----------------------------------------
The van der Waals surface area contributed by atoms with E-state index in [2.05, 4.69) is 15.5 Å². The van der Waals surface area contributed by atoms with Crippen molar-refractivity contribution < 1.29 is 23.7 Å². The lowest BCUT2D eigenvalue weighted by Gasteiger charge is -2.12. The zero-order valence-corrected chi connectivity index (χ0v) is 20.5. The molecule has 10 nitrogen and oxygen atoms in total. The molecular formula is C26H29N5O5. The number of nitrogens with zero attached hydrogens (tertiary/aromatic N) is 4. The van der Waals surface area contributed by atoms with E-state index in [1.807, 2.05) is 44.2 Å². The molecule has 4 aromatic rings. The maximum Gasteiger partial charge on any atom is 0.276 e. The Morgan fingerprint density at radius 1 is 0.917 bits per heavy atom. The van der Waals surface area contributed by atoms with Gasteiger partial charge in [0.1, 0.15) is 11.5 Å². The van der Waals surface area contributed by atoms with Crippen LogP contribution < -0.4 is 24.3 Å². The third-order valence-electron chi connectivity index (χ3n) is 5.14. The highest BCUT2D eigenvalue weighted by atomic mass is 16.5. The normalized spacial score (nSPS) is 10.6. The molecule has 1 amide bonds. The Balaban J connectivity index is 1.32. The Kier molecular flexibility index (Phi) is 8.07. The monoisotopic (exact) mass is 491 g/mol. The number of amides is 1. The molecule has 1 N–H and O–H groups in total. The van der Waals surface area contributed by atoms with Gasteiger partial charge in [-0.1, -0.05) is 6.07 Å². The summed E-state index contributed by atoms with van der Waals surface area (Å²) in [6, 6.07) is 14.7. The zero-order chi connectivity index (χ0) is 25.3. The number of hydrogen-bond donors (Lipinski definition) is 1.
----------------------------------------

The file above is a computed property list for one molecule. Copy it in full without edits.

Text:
The van der Waals surface area contributed by atoms with E-state index in [2.05, 4.69) is 15.5 Å². The van der Waals surface area contributed by atoms with Crippen molar-refractivity contribution < 1.29 is 23.7 Å². The lowest BCUT2D eigenvalue weighted by Gasteiger charge is -2.12. The zero-order valence-corrected chi connectivity index (χ0v) is 20.5. The molecule has 10 nitrogen and oxygen atoms in total. The molecular formula is C26H29N5O5. The number of nitrogens with zero attached hydrogens (tertiary/aromatic N) is 4. The van der Waals surface area contributed by atoms with E-state index in [1.807, 2.05) is 44.2 Å². The molecule has 4 aromatic rings. The maximum Gasteiger partial charge on any atom is 0.276 e. The Morgan fingerprint density at radius 1 is 0.917 bits per heavy atom. The van der Waals surface area contributed by atoms with Gasteiger partial charge in [0.1, 0.15) is 11.5 Å². The van der Waals surface area contributed by atoms with Crippen LogP contribution < -0.4 is 24.3 Å². The third-order valence-electron chi connectivity index (χ3n) is 5.14. The highest BCUT2D eigenvalue weighted by atomic mass is 16.5. The normalized spacial score (nSPS) is 10.6. The molecule has 1 amide bonds. The Balaban J connectivity index is 1.32. The Kier molecular flexibility index (Phi) is 8.07. The monoisotopic (exact) mass is 491 g/mol. The number of amides is 1. The molecule has 1 N–H and O–H groups in total. The van der Waals surface area contributed by atoms with Gasteiger partial charge in [-0.1, -0.05) is 6.07 Å². The summed E-state index contributed by atoms with van der Waals surface area (Å²) in [6, 6.07) is 14.7. The zero-order chi connectivity index (χ0) is 25.3. The number of hydrogen-bond donors (Lipinski definition) is 1.